While watching television several months ago I came across an author promoting his book. As a safety person, I immediately took note as he was directly speaking about safety. The author was Greg Ip, and the title of the book was “FOOLPROOF: Why Safety Can Be Dangerous and How Danger Makes Us Safe.” I was so intrigued by the subject matter I immediately ordered the book.
In the discussion and subsequent reading of his book, the concept of risk compensation was set forth. For the sake of brevity, I went to the internet for a more concise description. Sometimes we focus on, and address, the “hard science” of safety such as rules, regulations, and procedures. But that can lead to neglecting the “soft science” of safety - human behavior. After all, safety is a “people problem.” Unsafe acts are a more common injury cause than unsafe conditions.
According to Wikipedia:
Risk compensation is a theory which suggests that people typically adjust their behavior in response to the perceived level of risk, becoming more careful where they sense greater risk and less careful if they feel more protected. Although usually small in comparison to the fundamental benefits of safety interventions, it may result in a lower net benefit than expected.
The reduction of predicted benefit from regulations that intend to increase safety is sometimes referred to as the Peltzman Effect in recognition of Sam Peltzman, a professor of economics at the University of Chicago Booth School of Business.
“People feel safe, and the feeling of safety allowed danger to reemerge, often hidden from view… The more vivid our sense of danger the greater care we take,” says Greg Ip.
Clearly, we can’t afford to let our guard down simply because we have made things “safer.” As we focus in on better safety equipment, procedures, engineering controls, and personal protective equipment we cannot lose sight of the human behavioral aspect. Ask yourself, are my employees using equipment correctly and following procedures effectively? Is proper use allowing safety equipment, procedures, and PPE to work as intended to eliminate accidents?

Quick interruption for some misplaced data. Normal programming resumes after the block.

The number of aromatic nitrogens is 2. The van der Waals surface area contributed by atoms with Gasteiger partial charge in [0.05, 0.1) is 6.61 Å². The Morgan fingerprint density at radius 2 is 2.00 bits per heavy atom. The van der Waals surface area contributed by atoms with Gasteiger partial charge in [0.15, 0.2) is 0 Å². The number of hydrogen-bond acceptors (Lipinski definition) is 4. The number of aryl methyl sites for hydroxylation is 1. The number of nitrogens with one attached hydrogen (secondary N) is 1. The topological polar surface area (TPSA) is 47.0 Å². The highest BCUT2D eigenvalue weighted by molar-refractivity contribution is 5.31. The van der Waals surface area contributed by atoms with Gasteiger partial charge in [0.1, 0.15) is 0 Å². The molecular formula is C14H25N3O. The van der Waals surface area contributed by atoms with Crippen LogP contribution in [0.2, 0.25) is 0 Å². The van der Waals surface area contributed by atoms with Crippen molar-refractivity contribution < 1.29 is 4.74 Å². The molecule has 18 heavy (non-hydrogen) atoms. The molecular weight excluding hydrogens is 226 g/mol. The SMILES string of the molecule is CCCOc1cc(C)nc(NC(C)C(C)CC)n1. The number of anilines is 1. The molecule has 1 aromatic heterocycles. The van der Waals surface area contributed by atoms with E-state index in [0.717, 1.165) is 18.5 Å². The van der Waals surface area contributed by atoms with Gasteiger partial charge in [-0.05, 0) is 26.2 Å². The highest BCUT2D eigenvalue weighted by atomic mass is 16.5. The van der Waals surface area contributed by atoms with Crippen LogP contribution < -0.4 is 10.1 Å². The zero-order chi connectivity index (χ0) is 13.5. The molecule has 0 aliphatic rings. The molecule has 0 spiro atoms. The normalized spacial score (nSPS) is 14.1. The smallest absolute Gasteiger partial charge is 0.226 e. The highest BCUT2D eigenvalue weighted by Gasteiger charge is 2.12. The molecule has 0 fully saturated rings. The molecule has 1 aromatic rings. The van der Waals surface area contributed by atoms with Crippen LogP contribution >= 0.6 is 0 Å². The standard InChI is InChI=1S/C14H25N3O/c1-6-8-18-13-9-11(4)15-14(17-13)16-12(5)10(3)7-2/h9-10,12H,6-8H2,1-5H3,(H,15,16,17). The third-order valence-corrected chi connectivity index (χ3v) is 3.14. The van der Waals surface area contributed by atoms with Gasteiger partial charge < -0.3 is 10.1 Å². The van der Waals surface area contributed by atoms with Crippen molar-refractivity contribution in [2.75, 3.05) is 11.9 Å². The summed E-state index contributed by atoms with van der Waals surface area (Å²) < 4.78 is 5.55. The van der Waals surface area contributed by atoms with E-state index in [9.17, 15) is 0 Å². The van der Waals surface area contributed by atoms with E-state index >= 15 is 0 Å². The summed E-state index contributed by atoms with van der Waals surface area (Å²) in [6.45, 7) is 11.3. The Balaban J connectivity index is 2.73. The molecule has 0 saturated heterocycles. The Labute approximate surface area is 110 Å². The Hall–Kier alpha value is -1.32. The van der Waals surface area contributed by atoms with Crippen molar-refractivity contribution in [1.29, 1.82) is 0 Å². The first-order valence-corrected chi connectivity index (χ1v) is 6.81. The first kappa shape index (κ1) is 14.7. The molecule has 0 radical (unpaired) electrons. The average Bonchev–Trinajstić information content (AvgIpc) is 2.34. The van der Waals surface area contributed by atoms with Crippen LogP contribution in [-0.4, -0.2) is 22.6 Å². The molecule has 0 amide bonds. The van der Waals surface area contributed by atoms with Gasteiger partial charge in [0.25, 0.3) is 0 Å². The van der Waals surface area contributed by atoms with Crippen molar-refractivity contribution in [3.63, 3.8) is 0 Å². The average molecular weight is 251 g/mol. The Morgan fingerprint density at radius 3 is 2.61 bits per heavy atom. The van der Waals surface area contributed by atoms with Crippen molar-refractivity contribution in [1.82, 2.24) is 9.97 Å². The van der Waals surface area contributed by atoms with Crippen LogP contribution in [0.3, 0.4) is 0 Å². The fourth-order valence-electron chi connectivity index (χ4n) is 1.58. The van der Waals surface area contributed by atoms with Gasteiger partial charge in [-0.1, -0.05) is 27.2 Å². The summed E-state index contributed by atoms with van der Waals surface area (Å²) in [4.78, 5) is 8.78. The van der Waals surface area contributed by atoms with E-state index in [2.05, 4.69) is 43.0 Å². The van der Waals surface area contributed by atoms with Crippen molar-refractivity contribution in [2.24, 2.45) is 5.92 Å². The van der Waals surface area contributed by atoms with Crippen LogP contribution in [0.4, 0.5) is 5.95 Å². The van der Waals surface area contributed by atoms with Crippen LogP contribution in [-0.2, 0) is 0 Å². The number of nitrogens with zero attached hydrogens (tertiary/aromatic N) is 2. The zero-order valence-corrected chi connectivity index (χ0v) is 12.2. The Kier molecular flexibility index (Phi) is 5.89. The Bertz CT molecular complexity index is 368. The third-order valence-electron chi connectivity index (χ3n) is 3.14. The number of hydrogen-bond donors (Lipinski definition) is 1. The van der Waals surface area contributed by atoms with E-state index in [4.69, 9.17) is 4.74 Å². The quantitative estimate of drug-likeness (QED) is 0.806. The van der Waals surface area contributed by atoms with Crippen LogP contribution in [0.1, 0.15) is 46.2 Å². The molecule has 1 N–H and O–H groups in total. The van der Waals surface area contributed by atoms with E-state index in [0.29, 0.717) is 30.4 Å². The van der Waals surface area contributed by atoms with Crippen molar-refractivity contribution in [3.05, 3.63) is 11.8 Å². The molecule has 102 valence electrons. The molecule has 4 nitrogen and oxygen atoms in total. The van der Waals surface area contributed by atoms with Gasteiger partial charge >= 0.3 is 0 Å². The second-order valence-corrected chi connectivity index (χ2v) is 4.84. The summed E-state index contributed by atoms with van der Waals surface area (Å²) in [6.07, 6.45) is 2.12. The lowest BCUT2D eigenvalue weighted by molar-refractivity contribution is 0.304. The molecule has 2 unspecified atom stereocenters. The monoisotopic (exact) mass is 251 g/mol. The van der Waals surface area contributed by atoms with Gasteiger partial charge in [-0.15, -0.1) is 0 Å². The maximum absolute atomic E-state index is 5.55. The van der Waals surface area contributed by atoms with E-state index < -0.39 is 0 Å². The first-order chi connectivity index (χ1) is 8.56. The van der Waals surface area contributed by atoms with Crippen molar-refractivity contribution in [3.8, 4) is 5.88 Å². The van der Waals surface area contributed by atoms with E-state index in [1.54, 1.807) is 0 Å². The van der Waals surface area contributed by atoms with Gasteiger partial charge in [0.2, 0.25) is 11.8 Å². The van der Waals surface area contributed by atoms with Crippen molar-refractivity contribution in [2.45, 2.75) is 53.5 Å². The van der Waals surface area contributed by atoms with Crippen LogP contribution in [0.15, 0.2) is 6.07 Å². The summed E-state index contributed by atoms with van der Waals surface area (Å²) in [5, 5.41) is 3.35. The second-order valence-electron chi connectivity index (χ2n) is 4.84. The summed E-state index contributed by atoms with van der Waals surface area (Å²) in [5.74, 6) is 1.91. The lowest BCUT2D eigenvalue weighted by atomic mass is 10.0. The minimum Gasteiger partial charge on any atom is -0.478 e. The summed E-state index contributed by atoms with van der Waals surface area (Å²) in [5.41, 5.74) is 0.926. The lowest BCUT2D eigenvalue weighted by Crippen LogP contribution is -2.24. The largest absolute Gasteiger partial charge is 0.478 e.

The real danger appears to be complacency. If a worker senses no danger, then unnecessary risks may be taken. Often this theory is used as an excuse to limit safety steps or equipment. But that is counterproductive. Safety initiatives are beneficial and do provide protection for those employees who have become complacent. Left unchecked, complacency will set in regardless of any other safety elements present. So it is far better to address hazards and implement controls than to hope the employees will be more careful if there is more hazard. Here are some suggestions to avoid complacency:
- Remind staff during training and tool box talks the possible consequences of pushing the envelope, or walking too close to the edge, so to speak.
- Attempt to change a person’s behavior to further enhance safety performance, rather than solely relying on equipment and procedures.
- Observe employees doing their jobs. Are they demonstrating safe behaviors, with safety equipment and procedures in place? Do not assume because all guards and other controls are in place that they are being used correctly.
- Are effective accountability policies in place?
Focusing safety efforts on behavior will lead to fewer unsafe acts, fewer injuries, and more productive workplaces. Risk compensation is real, but with proper supervision the compensation and complacency can be kept to a minimum and safety systems will work as designed.